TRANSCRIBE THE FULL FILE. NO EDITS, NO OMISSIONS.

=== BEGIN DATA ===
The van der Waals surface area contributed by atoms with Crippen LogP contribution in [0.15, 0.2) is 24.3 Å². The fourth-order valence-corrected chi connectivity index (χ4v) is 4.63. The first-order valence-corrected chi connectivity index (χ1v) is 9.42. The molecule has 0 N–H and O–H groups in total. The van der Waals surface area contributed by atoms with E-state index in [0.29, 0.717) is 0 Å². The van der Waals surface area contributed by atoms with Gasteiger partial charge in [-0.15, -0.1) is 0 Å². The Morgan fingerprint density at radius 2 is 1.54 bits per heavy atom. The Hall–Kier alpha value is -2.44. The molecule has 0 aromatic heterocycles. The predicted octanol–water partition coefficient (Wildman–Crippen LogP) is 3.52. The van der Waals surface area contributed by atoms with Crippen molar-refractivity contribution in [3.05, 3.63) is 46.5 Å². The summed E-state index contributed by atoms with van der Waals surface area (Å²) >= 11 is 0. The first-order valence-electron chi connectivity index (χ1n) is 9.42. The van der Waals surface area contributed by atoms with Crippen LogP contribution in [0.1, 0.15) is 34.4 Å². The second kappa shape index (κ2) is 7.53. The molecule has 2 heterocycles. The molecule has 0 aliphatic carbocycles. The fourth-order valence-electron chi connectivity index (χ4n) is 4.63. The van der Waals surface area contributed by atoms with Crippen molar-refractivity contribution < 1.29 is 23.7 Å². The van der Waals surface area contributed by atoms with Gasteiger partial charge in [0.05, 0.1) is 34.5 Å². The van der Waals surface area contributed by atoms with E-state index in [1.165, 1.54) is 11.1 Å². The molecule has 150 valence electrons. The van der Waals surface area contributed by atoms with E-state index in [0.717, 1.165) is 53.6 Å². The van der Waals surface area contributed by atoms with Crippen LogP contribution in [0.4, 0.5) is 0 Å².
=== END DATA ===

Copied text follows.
The van der Waals surface area contributed by atoms with Crippen LogP contribution in [0.15, 0.2) is 24.3 Å². The fourth-order valence-corrected chi connectivity index (χ4v) is 4.63. The first-order valence-corrected chi connectivity index (χ1v) is 9.42. The molecule has 0 N–H and O–H groups in total. The van der Waals surface area contributed by atoms with E-state index in [0.29, 0.717) is 0 Å². The van der Waals surface area contributed by atoms with Gasteiger partial charge in [-0.15, -0.1) is 0 Å². The Morgan fingerprint density at radius 2 is 1.54 bits per heavy atom. The Hall–Kier alpha value is -2.44. The molecule has 0 aromatic heterocycles. The predicted octanol–water partition coefficient (Wildman–Crippen LogP) is 3.52. The van der Waals surface area contributed by atoms with Crippen molar-refractivity contribution in [3.05, 3.63) is 46.5 Å². The summed E-state index contributed by atoms with van der Waals surface area (Å²) >= 11 is 0. The first-order valence-electron chi connectivity index (χ1n) is 9.42. The van der Waals surface area contributed by atoms with Crippen LogP contribution in [0.1, 0.15) is 34.4 Å². The second kappa shape index (κ2) is 7.53. The molecule has 2 heterocycles. The molecule has 0 aliphatic carbocycles. The fourth-order valence-electron chi connectivity index (χ4n) is 4.63. The van der Waals surface area contributed by atoms with Crippen molar-refractivity contribution < 1.29 is 23.7 Å². The van der Waals surface area contributed by atoms with Gasteiger partial charge in [0.05, 0.1) is 34.5 Å². The van der Waals surface area contributed by atoms with E-state index in [1.165, 1.54) is 11.1 Å². The molecule has 150 valence electrons. The van der Waals surface area contributed by atoms with E-state index in [0.717, 1.165) is 53.6 Å². The van der Waals surface area contributed by atoms with Crippen LogP contribution in [0.4, 0.5) is 0 Å².